Review Georgia Court System
The state of Georgia’s court system is divided into three levels: the trial courts, the appellate courts, and the Supreme Court of Georgia. The trial courts are where criminal and civil cases are first heard. These courts include the Superior Courts, the State Courts, and the Magistrate Courts. The appellate courts hear appeals from the decisions made in the trial courts. The Supreme Court of Georgia is the highest in the state and hears appeals from both the trial and appellate courts.
Georgia’s judicial branch interprets state laws and administers justice through the legal system. The court system is responsible for hearing all kinds of cases, including criminal, civil, and juvenile cases. The role of the judicial branch is to determine the outcomes of cases and uphold rule of law, ensuring that laws or policy decisions do not violate the Georgia state Constitution.
The Georgia Judicial Branch website provides more information on the state court system, including links to each level of court. You can also find contact information for each court on this website. If you need help finding a specific court or case, you can contact the Georgia Administrative Office of the Courts. This office can also provide general information about the state court system.
What Public Records Do Georgia Courts Contain?
Public records held by the Georgia courts include a wide variety of information, ranging from court records and case files to attorney Admission and Membership records. The type of information available varies depending on the court, but all public records are open to inspection by any member of the public unless specifically exempt from disclosure.
Some of the most commonly requested types of public records from the Georgia courts include:
- Court records and case files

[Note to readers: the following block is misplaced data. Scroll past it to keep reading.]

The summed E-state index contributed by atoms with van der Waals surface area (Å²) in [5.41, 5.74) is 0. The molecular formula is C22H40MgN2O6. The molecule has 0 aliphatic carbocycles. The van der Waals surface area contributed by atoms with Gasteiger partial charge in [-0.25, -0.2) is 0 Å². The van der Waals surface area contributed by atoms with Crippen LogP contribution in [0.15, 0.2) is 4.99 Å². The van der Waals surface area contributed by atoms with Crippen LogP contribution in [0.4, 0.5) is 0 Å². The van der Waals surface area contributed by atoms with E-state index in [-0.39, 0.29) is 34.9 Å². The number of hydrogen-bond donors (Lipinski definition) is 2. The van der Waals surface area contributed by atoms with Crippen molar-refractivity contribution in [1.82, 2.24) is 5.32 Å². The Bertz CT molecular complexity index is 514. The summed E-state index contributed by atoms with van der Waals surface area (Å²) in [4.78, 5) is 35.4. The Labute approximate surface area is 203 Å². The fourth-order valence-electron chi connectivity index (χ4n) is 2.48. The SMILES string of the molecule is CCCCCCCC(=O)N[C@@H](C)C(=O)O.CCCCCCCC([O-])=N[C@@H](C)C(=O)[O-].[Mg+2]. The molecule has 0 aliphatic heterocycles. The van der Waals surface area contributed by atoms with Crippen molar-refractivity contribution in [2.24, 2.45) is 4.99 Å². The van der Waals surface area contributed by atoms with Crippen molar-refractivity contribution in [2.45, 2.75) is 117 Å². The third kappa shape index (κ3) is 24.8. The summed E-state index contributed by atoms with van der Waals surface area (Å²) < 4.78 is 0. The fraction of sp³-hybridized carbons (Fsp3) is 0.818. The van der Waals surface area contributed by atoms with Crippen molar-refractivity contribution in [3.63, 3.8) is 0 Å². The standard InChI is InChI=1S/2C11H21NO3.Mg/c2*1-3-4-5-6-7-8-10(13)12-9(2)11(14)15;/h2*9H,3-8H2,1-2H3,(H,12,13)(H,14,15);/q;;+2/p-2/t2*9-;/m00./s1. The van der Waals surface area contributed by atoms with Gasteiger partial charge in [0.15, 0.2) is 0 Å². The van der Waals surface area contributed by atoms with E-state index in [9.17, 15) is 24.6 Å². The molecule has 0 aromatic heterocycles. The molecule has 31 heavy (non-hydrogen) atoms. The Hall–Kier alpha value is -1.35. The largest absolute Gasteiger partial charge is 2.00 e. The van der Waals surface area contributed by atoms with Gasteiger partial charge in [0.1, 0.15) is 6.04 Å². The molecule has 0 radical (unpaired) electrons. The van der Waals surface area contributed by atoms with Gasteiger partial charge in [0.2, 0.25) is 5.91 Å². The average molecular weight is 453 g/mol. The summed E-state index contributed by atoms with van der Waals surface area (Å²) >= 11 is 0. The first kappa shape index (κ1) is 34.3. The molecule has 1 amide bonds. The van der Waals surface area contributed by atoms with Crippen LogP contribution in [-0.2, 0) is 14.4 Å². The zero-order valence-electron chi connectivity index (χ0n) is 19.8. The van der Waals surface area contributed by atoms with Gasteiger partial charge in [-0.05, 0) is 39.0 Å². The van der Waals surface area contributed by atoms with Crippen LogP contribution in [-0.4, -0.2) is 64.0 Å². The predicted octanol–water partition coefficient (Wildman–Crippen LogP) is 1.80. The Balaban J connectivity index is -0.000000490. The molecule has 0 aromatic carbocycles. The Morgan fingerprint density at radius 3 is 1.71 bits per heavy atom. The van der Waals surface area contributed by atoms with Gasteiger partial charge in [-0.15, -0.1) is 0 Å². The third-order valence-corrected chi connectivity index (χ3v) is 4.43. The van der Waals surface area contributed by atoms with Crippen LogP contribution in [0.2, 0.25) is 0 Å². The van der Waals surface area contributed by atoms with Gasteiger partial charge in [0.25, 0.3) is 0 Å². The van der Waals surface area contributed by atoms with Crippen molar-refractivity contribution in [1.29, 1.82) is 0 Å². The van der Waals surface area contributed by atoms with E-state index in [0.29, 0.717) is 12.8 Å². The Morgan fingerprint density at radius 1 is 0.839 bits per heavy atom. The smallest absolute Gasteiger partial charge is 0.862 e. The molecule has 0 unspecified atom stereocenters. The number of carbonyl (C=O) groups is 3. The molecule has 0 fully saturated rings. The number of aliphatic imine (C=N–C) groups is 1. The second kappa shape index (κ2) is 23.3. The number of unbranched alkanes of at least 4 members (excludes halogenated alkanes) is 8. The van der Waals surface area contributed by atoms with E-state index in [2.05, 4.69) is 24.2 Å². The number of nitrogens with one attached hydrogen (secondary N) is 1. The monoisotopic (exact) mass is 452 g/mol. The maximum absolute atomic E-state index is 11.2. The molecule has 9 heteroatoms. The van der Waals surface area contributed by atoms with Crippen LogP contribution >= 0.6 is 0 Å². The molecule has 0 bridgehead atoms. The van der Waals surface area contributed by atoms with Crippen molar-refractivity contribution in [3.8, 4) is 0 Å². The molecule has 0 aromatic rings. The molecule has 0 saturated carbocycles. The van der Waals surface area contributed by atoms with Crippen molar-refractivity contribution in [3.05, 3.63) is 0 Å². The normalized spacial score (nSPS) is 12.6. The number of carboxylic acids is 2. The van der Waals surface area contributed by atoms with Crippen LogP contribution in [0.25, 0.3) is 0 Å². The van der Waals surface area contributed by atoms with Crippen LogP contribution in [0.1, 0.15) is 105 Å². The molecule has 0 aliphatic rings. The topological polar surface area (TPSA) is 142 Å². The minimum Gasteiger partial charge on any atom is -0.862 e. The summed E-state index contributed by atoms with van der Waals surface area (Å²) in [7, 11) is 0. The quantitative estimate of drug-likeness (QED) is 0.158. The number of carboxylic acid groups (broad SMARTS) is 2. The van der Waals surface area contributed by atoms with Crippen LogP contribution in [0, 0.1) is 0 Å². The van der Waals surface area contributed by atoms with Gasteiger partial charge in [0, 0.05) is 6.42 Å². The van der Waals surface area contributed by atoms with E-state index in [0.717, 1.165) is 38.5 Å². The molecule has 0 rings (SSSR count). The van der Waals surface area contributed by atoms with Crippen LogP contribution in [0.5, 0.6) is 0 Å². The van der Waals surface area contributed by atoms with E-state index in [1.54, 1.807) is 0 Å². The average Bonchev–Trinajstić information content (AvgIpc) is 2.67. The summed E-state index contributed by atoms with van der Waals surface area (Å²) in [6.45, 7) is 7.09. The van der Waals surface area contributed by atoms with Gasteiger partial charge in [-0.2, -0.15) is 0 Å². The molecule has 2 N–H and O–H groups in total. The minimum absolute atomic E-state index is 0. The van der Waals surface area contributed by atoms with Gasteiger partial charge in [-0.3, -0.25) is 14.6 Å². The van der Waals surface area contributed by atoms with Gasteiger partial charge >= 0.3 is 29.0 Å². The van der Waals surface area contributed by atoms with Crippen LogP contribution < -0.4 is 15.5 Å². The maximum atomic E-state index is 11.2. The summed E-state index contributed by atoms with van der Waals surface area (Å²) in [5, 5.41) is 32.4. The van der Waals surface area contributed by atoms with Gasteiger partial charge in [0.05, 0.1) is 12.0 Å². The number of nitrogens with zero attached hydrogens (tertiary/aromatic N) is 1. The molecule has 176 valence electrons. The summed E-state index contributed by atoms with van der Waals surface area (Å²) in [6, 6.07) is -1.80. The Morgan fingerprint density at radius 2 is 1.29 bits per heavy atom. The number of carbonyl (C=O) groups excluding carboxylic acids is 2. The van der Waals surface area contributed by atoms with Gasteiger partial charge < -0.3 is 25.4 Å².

- Attorney Admission and Membership records
- Judicial opinions
- Public calendars and schedules
- Records of court proceedings
- Transcripts of court proceedings
These types of records are typically available for inspection during regular business hours, although some courts may require advance notice or have special procedures for accessing certain types of information. For more information on accessing public records from the Georgia courts, please contact the specific court where the records are located.
Georgia Supreme Court is the highest court in the U.S. state of Georgia. Founded in 1845, the Georgia Supreme Court is the state’s court of last resort and has nine judgeships. Judges of the Supreme Court serve for terms of six years. Judges of other courts serve terms of four years. The Court has sole appellate jurisdiction over all cases decided by Georgia’s lower courts, and also has original jurisdiction over a small number of cases. The Chief Justice of the Supreme Court presides over the Court, but only votes in the event of a tie.
The Georgia Supreme Court is headquartered in Atlanta, and its members travel around the state to hear oral arguments in different venues. In addition to hearing cases, the Supreme Court also is responsible for supervising the Georgia judicial system and disciplining attorneys.
It has appellate jurisdiction in
- cases involving title to land;
- equity cases;
- cases involving wills;
- habeas corpus cases;
- cases involving extraordinary remedies (mandamus, prohibition, quo warranto);
- divorce and alimony cases;
- cases certified to it by the Court of Appeals; and
- cases in which a sentence of death was imposed or could be imposed.
You can visit the courthouse in person at:
Nathan Deal Judicial Center
330 Capitol Avenue, S.E.
1st Floor, Suite 1100
Atlanta, Georgia 30334
Phone: (404) 656-3470
Fax: (404) 656-2253
Court of Appeals
The Georgia Court of Appeals is the intermediate appellate court for the state of Georgia. It was created in 1970 as part of a general reorganization of the state’s judicial system. The court hears appeals from the trial courts, as well as certain administrative agencies. Its decisions are final unless appealed to the Georgia Supreme Court.